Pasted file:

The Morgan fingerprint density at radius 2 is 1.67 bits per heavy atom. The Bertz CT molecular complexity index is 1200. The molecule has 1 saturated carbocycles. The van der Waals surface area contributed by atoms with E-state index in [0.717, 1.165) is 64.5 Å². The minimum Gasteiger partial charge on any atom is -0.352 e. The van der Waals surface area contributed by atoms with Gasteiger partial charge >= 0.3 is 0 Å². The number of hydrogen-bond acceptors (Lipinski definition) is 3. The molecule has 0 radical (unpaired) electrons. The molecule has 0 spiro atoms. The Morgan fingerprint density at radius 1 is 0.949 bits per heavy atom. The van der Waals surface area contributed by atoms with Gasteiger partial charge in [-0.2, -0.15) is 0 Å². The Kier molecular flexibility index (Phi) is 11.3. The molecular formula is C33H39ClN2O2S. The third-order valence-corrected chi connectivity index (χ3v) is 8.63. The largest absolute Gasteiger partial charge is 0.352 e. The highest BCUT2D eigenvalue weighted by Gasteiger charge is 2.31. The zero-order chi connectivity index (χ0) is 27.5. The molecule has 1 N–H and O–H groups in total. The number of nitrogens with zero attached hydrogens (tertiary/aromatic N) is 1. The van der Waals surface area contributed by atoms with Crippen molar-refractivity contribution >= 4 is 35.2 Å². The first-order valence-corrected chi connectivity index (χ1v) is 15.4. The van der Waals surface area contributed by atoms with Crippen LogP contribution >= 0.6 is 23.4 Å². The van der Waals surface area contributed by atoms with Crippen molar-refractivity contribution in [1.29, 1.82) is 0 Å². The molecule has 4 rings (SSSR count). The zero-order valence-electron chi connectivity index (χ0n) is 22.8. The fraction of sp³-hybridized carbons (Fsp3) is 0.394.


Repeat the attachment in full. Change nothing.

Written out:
The Morgan fingerprint density at radius 2 is 1.67 bits per heavy atom. The Bertz CT molecular complexity index is 1200. The molecule has 1 saturated carbocycles. The van der Waals surface area contributed by atoms with E-state index in [0.717, 1.165) is 64.5 Å². The minimum Gasteiger partial charge on any atom is -0.352 e. The van der Waals surface area contributed by atoms with Gasteiger partial charge >= 0.3 is 0 Å². The number of hydrogen-bond acceptors (Lipinski definition) is 3. The molecule has 0 radical (unpaired) electrons. The molecule has 0 spiro atoms. The Morgan fingerprint density at radius 1 is 0.949 bits per heavy atom. The van der Waals surface area contributed by atoms with Gasteiger partial charge in [-0.2, -0.15) is 0 Å². The Kier molecular flexibility index (Phi) is 11.3. The molecular formula is C33H39ClN2O2S. The third-order valence-corrected chi connectivity index (χ3v) is 8.63. The largest absolute Gasteiger partial charge is 0.352 e. The highest BCUT2D eigenvalue weighted by Gasteiger charge is 2.31. The zero-order chi connectivity index (χ0) is 27.5. The molecule has 1 N–H and O–H groups in total. The number of nitrogens with zero attached hydrogens (tertiary/aromatic N) is 1. The van der Waals surface area contributed by atoms with Crippen molar-refractivity contribution >= 4 is 35.2 Å². The first-order valence-corrected chi connectivity index (χ1v) is 15.4. The van der Waals surface area contributed by atoms with Crippen LogP contribution >= 0.6 is 23.4 Å². The van der Waals surface area contributed by atoms with Crippen molar-refractivity contribution in [1.29, 1.82) is 0 Å². The molecule has 4 rings (SSSR count). The zero-order valence-electron chi connectivity index (χ0n) is 22.8. The fraction of sp³-hybridized carbons (Fsp3) is 0.394.